senior living terminology

Senior Living Terminologies You Should Familiarize for Better Decision-Making

Knowing and understanding the terminologies often used in senior living will guide you in making a better decision when the time comes to plan for your future. This is especially true with regards to the names and acronyms of agencies that are responsible for ensuring the safety of seniors.


Senior Living Terms and Definitions



This refers to a designation or seal of approval that a facility receives from an independent governing body. This indicates that a community or service provider has met specific requirements set by the controlling body.

This guarantees that a care home has the required equipment, accommodation, and staff as designated by the governing body.


American College of Healthcare Administrators (ACHCA)

This non-profit professional membership association provides care administrators with educational programming, career development, and certification opportunities. A carer certified by the ACHCA has received the proper training and passed.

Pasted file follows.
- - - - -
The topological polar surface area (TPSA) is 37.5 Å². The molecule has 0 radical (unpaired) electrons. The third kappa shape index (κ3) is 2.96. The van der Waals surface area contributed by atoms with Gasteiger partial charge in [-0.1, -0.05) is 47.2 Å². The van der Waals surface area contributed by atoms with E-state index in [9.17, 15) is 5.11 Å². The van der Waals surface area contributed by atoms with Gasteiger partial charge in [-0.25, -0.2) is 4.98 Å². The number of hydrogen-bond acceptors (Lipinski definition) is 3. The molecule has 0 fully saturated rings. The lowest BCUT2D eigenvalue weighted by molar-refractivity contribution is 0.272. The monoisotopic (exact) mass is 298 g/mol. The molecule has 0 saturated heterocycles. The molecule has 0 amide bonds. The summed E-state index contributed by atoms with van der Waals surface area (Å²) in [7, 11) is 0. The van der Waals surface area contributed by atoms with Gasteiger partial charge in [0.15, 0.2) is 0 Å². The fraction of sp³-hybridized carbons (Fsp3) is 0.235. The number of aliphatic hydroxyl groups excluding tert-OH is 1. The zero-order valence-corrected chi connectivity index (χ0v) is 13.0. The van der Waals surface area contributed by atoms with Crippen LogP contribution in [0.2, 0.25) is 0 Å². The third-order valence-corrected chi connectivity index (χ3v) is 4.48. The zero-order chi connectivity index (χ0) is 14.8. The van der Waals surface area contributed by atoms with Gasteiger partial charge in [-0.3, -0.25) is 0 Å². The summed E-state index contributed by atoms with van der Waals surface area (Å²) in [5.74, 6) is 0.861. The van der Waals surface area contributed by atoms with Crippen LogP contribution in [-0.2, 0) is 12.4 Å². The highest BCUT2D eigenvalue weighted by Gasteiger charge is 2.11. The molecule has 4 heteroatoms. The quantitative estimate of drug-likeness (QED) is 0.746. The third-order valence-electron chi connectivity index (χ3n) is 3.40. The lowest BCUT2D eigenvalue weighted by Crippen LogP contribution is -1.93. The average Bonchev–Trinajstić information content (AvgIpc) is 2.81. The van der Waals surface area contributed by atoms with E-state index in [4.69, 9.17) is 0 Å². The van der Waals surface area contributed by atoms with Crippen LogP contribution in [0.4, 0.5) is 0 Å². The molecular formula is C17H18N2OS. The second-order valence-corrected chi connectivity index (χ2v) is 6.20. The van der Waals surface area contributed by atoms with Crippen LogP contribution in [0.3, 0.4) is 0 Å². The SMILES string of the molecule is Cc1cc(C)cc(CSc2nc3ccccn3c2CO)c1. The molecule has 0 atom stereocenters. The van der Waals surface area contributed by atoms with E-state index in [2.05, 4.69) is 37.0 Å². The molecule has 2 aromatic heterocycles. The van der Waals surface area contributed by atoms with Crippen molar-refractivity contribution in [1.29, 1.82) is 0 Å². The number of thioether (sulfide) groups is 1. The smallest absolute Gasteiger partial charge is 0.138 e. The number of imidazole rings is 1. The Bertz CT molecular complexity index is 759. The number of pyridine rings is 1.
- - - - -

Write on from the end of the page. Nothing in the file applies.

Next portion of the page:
Activities of Daily Living (ADL)

This refers to any form of assistance provided to help a senior perform daily life-supporting tasks. Examples of which are assistance with using the toilet, bathing, dressing, eating, and moving around.


Americans with Disabilities Act (ADA)

Passed by Congress in 1980, the law is designed to prohibit discrimination on the basis of disability. It outlines a comprehensive and clear set of rules.


Adult Daycare

This refers to organizations that provide structured programs for aging individuals. These include stimulation of social activities and even rehab services for emotionally or physically disabled elderly.